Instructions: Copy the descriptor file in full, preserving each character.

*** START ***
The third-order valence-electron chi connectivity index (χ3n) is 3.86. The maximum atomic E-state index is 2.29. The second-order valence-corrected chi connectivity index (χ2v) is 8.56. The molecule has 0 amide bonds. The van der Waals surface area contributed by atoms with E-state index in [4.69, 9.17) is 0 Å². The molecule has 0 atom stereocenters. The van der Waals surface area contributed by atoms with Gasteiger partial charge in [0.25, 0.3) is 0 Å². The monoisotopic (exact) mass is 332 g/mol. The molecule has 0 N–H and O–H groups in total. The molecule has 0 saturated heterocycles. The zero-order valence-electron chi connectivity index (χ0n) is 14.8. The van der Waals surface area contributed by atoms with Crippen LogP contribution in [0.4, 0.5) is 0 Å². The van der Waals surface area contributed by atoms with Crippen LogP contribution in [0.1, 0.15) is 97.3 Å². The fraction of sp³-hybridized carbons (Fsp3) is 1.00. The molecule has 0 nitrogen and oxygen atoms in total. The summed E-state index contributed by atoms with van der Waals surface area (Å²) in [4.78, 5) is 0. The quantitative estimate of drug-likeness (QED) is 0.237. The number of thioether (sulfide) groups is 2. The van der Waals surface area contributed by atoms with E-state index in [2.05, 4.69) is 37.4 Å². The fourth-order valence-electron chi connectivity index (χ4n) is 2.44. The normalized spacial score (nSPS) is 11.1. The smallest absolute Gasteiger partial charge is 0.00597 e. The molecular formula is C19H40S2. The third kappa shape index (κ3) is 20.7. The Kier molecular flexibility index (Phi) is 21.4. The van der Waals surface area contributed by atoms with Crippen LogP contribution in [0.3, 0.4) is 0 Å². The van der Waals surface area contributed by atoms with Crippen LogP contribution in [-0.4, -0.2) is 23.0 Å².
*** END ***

The third-order valence-electron chi connectivity index (χ3n) is 3.86. The maximum atomic E-state index is 2.29. The second-order valence-corrected chi connectivity index (χ2v) is 8.56. The molecule has 0 amide bonds. The van der Waals surface area contributed by atoms with E-state index in [4.69, 9.17) is 0 Å². The molecule has 0 atom stereocenters. The van der Waals surface area contributed by atoms with Gasteiger partial charge in [0.25, 0.3) is 0 Å². The monoisotopic (exact) mass is 332 g/mol. The molecule has 0 N–H and O–H groups in total. The molecule has 0 saturated heterocycles. The zero-order valence-electron chi connectivity index (χ0n) is 14.8. The van der Waals surface area contributed by atoms with Crippen LogP contribution in [0.4, 0.5) is 0 Å². The van der Waals surface area contributed by atoms with Crippen LogP contribution in [0.1, 0.15) is 97.3 Å². The fraction of sp³-hybridized carbons (Fsp3) is 1.00. The molecule has 0 nitrogen and oxygen atoms in total. The summed E-state index contributed by atoms with van der Waals surface area (Å²) in [4.78, 5) is 0. The quantitative estimate of drug-likeness (QED) is 0.237. The number of thioether (sulfide) groups is 2. The van der Waals surface area contributed by atoms with E-state index in [2.05, 4.69) is 37.4 Å². The fourth-order valence-electron chi connectivity index (χ4n) is 2.44. The normalized spacial score (nSPS) is 11.1. The smallest absolute Gasteiger partial charge is 0.00597 e. The molecular formula is C19H40S2. The third kappa shape index (κ3) is 20.7. The Kier molecular flexibility index (Phi) is 21.4. The van der Waals surface area contributed by atoms with Crippen LogP contribution in [0.3, 0.4) is 0 Å². The van der Waals surface area contributed by atoms with Crippen LogP contribution in [-0.4, -0.2) is 23.0 Å².